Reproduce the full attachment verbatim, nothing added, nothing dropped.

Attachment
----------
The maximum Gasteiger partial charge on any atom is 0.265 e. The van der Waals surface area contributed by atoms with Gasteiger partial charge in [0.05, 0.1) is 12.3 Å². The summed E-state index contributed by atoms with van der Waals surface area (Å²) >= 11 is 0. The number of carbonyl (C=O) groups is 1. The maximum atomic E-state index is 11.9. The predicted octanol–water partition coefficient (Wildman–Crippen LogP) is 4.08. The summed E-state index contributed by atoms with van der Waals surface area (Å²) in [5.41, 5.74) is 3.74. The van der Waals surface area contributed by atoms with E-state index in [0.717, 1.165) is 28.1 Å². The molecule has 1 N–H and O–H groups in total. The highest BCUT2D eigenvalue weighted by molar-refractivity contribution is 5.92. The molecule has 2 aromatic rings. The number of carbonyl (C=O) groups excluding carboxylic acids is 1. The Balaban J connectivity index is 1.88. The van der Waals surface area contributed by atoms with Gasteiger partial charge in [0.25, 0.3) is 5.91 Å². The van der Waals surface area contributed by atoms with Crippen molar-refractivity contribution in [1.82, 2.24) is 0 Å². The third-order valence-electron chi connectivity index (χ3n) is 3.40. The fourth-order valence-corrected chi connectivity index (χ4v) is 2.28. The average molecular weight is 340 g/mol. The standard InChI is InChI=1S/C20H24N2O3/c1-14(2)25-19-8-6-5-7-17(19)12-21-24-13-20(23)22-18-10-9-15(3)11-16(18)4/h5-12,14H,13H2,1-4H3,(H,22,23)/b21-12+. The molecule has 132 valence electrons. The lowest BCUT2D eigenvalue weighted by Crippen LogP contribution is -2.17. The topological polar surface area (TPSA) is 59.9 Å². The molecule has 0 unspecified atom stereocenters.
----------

The maximum Gasteiger partial charge on any atom is 0.265 e. The van der Waals surface area contributed by atoms with Gasteiger partial charge in [0.05, 0.1) is 12.3 Å². The summed E-state index contributed by atoms with van der Waals surface area (Å²) >= 11 is 0. The number of carbonyl (C=O) groups is 1. The maximum atomic E-state index is 11.9. The predicted octanol–water partition coefficient (Wildman–Crippen LogP) is 4.08. The summed E-state index contributed by atoms with van der Waals surface area (Å²) in [5.41, 5.74) is 3.74. The van der Waals surface area contributed by atoms with E-state index in [0.717, 1.165) is 28.1 Å². The molecule has 1 N–H and O–H groups in total. The highest BCUT2D eigenvalue weighted by molar-refractivity contribution is 5.92. The molecule has 2 aromatic rings. The number of carbonyl (C=O) groups excluding carboxylic acids is 1. The Balaban J connectivity index is 1.88. The van der Waals surface area contributed by atoms with Gasteiger partial charge in [0.25, 0.3) is 5.91 Å². The van der Waals surface area contributed by atoms with Crippen molar-refractivity contribution in [1.82, 2.24) is 0 Å². The third-order valence-electron chi connectivity index (χ3n) is 3.40. The fourth-order valence-corrected chi connectivity index (χ4v) is 2.28. The average molecular weight is 340 g/mol. The standard InChI is InChI=1S/C20H24N2O3/c1-14(2)25-19-8-6-5-7-17(19)12-21-24-13-20(23)22-18-10-9-15(3)11-16(18)4/h5-12,14H,13H2,1-4H3,(H,22,23)/b21-12+. The molecule has 132 valence electrons. The lowest BCUT2D eigenvalue weighted by Crippen LogP contribution is -2.17. The topological polar surface area (TPSA) is 59.9 Å². The molecule has 0 unspecified atom stereocenters.